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J Med Ethics 40:458-462 doi:10.1136/medethics-2013-101459
  • Clinical ethics
  • Paper

Estimating the potential life-shortening effect of continuous sedation until death: a comparison between two approaches

  1. Agnes van der Heide1
  1. 1Department of Public Health, Erasmus MC, Rotterdam, The Netherlands
  2. 2Department of Anesthesiology, EMGO+ Institute for Health and Care Research, VU University Medical Center, and Hospice Kuria, Amsterdam, The Netherlands
  3. 3Julius Centre for Health Sciences and Primary Care, University Medical Center, Utrecht, The Netherlands
  1. Correspondence to Sophie M Bruinsma, Department of Public Health, Erasmus MC, P.O. Box 2040, Rotterdam 3000 CA, The Netherlands; s.m.bruinsma{at}erasmusmc.nl
  • Received 8 March 2013
  • Revised 27 May 2013
  • Accepted 6 June 2013
  • Published Online First 11 July 2013

Abstract

Context In some cases, physicians estimate that continuous sedation until death may have a life-shortening effect. The accuracy of these estimations can be questioned.

Aim The aim of this study is to compare two approaches to estimate the potential life-shortening effect of continuous sedation until death.

Methods In 2008, 370 Dutch physicians filled out a questionnaire and reported on their last patient who received continuous sedation until death. The potential life-shortening effect of continuous sedation was estimated through a direct approach (question: Did continuous sedation, according to your estimation, hasten the patient’s death? If yes: by how much time?) and an indirect approach (estimated life expectancy minus duration of sedation). The intrarater agreement between both approaches was determined with a weighted κ.

Results According to the direct approach, sedation might have had a life-shortening effect in 51% of the cases and according to the indirect approach in 84%. The intrarater agreement between both approaches was fair (weighted κ=0.38). In 10% of all cases, the direct approach yielded higher estimates of the extent to which life had been shortened; in 58% of the cases, the indirect approach yielded higher estimates.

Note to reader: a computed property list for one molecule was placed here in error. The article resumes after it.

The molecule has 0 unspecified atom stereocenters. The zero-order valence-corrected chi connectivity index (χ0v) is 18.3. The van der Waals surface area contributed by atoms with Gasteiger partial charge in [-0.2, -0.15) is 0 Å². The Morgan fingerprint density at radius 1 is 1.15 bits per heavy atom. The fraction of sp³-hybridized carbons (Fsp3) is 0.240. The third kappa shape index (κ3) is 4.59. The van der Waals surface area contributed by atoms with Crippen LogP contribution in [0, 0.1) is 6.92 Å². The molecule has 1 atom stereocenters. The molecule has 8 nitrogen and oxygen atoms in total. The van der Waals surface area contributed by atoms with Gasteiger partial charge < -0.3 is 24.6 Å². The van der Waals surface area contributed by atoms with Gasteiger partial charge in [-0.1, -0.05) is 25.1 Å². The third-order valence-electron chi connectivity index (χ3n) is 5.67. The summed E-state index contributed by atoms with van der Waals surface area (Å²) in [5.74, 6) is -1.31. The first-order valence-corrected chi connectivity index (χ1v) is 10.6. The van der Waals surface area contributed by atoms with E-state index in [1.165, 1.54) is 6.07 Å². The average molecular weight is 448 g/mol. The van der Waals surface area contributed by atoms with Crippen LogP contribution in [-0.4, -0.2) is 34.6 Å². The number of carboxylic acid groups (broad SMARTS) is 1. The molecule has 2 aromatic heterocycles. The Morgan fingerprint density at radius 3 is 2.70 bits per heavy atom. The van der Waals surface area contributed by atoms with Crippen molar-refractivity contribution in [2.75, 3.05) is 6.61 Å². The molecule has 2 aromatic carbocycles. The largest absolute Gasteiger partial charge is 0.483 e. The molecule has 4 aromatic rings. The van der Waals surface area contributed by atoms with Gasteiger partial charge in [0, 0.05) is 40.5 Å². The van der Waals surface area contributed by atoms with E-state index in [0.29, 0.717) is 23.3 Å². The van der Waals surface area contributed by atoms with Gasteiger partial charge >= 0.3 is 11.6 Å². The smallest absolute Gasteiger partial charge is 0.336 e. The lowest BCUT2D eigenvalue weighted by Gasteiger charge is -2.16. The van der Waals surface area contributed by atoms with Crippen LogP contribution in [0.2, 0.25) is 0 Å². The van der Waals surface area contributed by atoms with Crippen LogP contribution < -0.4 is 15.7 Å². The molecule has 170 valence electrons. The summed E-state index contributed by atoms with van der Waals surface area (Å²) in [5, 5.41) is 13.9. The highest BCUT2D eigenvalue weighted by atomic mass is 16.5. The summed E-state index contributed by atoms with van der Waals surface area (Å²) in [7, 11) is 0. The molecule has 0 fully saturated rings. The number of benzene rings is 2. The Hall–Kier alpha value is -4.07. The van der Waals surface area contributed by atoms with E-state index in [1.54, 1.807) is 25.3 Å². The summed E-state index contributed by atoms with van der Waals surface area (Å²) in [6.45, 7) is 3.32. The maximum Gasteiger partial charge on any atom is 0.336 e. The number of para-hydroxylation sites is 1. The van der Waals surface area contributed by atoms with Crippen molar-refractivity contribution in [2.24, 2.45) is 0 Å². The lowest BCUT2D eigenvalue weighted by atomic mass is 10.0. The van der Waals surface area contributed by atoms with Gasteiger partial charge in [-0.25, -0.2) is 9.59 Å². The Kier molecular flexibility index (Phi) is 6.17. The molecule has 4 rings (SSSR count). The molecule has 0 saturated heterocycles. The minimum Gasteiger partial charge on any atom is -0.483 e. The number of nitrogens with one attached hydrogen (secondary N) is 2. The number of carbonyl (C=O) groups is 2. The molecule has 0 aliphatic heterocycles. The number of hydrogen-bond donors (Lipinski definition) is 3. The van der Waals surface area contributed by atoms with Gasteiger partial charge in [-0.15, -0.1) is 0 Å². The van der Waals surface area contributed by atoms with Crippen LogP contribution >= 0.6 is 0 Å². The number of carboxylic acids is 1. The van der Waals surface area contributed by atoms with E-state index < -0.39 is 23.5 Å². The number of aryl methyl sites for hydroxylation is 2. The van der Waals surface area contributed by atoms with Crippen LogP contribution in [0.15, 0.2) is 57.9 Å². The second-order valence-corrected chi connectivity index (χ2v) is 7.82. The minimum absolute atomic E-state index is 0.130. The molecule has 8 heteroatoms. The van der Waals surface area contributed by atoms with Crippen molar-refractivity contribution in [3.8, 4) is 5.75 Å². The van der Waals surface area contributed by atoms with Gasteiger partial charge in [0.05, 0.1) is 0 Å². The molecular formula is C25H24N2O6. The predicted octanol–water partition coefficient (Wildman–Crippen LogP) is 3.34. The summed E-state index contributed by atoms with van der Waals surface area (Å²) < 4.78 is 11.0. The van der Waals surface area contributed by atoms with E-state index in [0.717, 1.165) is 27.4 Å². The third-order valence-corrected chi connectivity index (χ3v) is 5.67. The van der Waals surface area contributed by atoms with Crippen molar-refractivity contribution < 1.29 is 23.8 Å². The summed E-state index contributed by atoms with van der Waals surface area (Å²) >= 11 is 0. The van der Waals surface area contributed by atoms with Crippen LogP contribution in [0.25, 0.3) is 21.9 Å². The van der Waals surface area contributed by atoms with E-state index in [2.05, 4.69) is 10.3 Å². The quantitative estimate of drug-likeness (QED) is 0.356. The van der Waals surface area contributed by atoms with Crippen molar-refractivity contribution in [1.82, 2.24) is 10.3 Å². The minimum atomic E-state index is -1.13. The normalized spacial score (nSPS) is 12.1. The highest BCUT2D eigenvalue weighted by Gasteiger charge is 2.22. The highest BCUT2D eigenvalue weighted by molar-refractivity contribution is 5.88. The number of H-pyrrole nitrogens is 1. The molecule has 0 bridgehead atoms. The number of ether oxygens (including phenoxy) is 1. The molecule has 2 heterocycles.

Conclusions The results show a discrepancy between different approaches to estimate the potential life-shortening effect of continuous sedation until death.

Introduction

A significant minority of dying people experience serious symptoms that are unresponsive to conventional therapies. In such circumstances, palliative sedation may be considered. Palliative sedation is the deliberate lowering of a patient's level of consciousness in the last stages of life.1 Sedation can be used intermittently or continuously until death, and the degree of sedation necessary to relieve suffering may vary from superficial to deep.2 Continuous sedation is most frequently used in patients suffering from physical symptoms such as delirium, dyspnoea, pain and nausea.3 ,4 The moral status of continuous sedation until death has been the subject of fierce ethical debate.5 This debate mostly focuses on whether continuous sedation may hasten death. It is stated in guidelines that physicians should use sedation with the intention to relieve suffering, and not with the intention to shorten the patient's life.1 ,6 Further, to preclude a potential life-shortening effect, it is recommended to restrict the use of continuous sedation to patients with an estimated life expectancy of at most 2 weeks.1 ,7 ,8 When the patient's life expectancy is within this limit and when sedatives are properly dosed, continuous sedation until death has presumably no life-shortening effect.1 ,3 ,8

The underlying assumption in guidelines is that physicians can estimate a patient's life expectancy with sufficient accuracy. However, estimating life expectancy of patients with advanced disease is known to be very difficult.7 ,9 ,10 Physicians tend to overestimate survival: it has been shown that survival of patients is typically 30% shorter than predicted by physicians, but that the accuracy of physicians’ predictions increases when death approaches.10